About half of the debt coming due from the start of 2021 to the end of 2024 is secured against assets that the president and his children own outright. He will have to pay back loans against his hotel in Washington, D.C., his golf resort in Miami and his tower in Chicago. He’ll also have to sort out the debt against Trump Tower and Trump Plaza in New York City.

Business Donald Trump The Trump Organization

Trump’s DC Hotel Is So Deserted That He’s Having Trouble Finding A Buyer: Report

Failed, one-term former President Donald Trump and his company, the Trump Organization, are desperately trying to sell their hotel in Washington, D.C., but business is so bad at the property that no one wants to make an offer to buy the hotel.

Jane Recker of Washingtonian recently dropped by the Trump hotel in the nation’s capital and reports it looked, sounded, and felt more like a tomb than a hotel:

It was 5 pm on the Tuesday after Labor Day, and roughly a dozen customers were in evidence—a tiny number for such a cavernous space. We camped out at the bar with a martini and a plate of fries, taking in the (lack of) scene. At one point, a maskless man approached us and asked, “Are you part of the Trump book club?” We were not. He wandered away, soon joining a small group across the room. A woman came to the bar and got a glass of Grenache. “I usually order the Trump wine,” she said, “but . . . .” She gazed around. “This is really a change from what it used to be. It used to be packed all the time.” She gulped her wine and left.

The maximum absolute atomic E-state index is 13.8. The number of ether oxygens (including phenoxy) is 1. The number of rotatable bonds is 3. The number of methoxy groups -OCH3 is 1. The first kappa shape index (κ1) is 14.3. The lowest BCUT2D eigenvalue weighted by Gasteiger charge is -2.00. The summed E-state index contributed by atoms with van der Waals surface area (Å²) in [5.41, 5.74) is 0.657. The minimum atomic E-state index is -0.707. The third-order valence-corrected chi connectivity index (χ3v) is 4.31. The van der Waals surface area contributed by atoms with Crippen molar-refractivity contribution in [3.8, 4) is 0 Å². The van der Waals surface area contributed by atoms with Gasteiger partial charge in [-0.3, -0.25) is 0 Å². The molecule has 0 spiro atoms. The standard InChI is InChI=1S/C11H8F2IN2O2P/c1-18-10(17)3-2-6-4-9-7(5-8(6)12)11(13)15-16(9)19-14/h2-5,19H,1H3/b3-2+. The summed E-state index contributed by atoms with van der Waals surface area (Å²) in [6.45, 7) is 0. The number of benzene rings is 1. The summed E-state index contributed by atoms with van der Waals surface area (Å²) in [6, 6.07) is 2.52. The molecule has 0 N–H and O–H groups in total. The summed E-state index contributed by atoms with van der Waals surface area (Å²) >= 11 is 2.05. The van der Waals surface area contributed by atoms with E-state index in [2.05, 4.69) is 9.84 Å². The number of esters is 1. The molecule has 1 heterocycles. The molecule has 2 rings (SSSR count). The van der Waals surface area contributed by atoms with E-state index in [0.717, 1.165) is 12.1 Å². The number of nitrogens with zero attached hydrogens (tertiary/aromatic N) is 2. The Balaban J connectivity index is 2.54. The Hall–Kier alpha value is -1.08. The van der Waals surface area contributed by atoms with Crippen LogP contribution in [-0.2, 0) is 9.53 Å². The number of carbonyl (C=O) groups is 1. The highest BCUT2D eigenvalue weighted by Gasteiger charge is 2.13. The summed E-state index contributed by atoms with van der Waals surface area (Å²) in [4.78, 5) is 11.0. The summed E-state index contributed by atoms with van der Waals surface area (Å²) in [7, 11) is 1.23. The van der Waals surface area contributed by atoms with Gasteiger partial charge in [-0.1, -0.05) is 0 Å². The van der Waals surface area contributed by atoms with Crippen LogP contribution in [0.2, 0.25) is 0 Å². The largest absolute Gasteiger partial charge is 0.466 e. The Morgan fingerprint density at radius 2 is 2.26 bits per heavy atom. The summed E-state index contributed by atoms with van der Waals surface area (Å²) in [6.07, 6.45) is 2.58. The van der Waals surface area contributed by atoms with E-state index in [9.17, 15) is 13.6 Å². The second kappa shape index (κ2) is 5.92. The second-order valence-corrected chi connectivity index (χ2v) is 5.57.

Another sign of just how little is going on at the Trump hotel: Recker spent two hours in the lobby and the elevator doors, she notes, didn’t move a single time.

At one point, it seemed things might change when a man approached Recker and sounded like he had some information for her:

Then again, maybe more is happening than is discernible to the naked eye. We struck up a conversation with a guy who was eager to chat with a journalist. “You ever write about Harris?” he asked, referring, we assumed, to the Vice President. He looked around suspiciously. “Meet me here at 10 o’ clock,” he said. “Get a few Irish whiskeys in me, I can tell you a lot of things.” We didn’t stick around.

The hotel has been on the market since 2019 and yet there have be no offers made to the Trump Organization. For all intents and purposes, it might just as well be what it once was before renovation: The old Post Office. At least when it served that purpose some people came in and gave the place some business.